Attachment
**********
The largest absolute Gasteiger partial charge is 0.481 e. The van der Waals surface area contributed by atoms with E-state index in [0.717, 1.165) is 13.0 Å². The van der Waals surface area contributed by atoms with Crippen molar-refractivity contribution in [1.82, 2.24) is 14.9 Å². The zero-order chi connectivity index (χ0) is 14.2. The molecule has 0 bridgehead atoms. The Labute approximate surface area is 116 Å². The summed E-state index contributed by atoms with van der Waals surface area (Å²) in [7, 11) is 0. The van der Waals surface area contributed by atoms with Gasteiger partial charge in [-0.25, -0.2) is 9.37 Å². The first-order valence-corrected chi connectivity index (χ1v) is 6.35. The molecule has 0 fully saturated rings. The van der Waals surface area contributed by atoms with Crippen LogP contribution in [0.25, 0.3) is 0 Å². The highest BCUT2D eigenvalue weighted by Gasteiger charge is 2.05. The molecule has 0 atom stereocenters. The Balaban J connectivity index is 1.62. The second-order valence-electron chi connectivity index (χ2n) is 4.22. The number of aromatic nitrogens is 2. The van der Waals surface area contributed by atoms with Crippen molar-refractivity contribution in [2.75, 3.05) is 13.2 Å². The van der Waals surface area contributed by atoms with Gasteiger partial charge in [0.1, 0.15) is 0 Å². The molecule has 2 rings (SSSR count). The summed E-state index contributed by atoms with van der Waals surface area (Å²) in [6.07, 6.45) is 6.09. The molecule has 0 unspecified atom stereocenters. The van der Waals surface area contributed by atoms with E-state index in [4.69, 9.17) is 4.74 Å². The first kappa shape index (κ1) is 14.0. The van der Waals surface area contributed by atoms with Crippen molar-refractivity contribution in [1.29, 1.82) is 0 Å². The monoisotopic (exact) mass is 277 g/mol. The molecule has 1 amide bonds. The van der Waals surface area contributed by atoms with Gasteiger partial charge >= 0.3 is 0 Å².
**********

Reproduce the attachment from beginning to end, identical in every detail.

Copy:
The largest absolute Gasteiger partial charge is 0.481 e. The van der Waals surface area contributed by atoms with E-state index in [0.717, 1.165) is 13.0 Å². The van der Waals surface area contributed by atoms with Crippen molar-refractivity contribution in [1.82, 2.24) is 14.9 Å². The zero-order chi connectivity index (χ0) is 14.2. The molecule has 0 bridgehead atoms. The Labute approximate surface area is 116 Å². The summed E-state index contributed by atoms with van der Waals surface area (Å²) in [7, 11) is 0. The van der Waals surface area contributed by atoms with Gasteiger partial charge in [-0.25, -0.2) is 9.37 Å². The first-order valence-corrected chi connectivity index (χ1v) is 6.35. The molecule has 0 fully saturated rings. The van der Waals surface area contributed by atoms with Crippen LogP contribution in [0.25, 0.3) is 0 Å². The highest BCUT2D eigenvalue weighted by Gasteiger charge is 2.05. The molecule has 0 atom stereocenters. The Balaban J connectivity index is 1.62. The second-order valence-electron chi connectivity index (χ2n) is 4.22. The number of aromatic nitrogens is 2. The van der Waals surface area contributed by atoms with Crippen molar-refractivity contribution in [2.75, 3.05) is 13.2 Å². The van der Waals surface area contributed by atoms with Gasteiger partial charge in [0.1, 0.15) is 0 Å². The molecule has 2 rings (SSSR count). The summed E-state index contributed by atoms with van der Waals surface area (Å²) in [6.07, 6.45) is 6.09. The molecule has 0 unspecified atom stereocenters. The van der Waals surface area contributed by atoms with E-state index in [4.69, 9.17) is 4.74 Å². The first kappa shape index (κ1) is 14.0. The van der Waals surface area contributed by atoms with Crippen molar-refractivity contribution in [1.29, 1.82) is 0 Å². The monoisotopic (exact) mass is 277 g/mol. The molecule has 1 amide bonds. The van der Waals surface area contributed by atoms with Gasteiger partial charge >= 0.3 is 0 Å².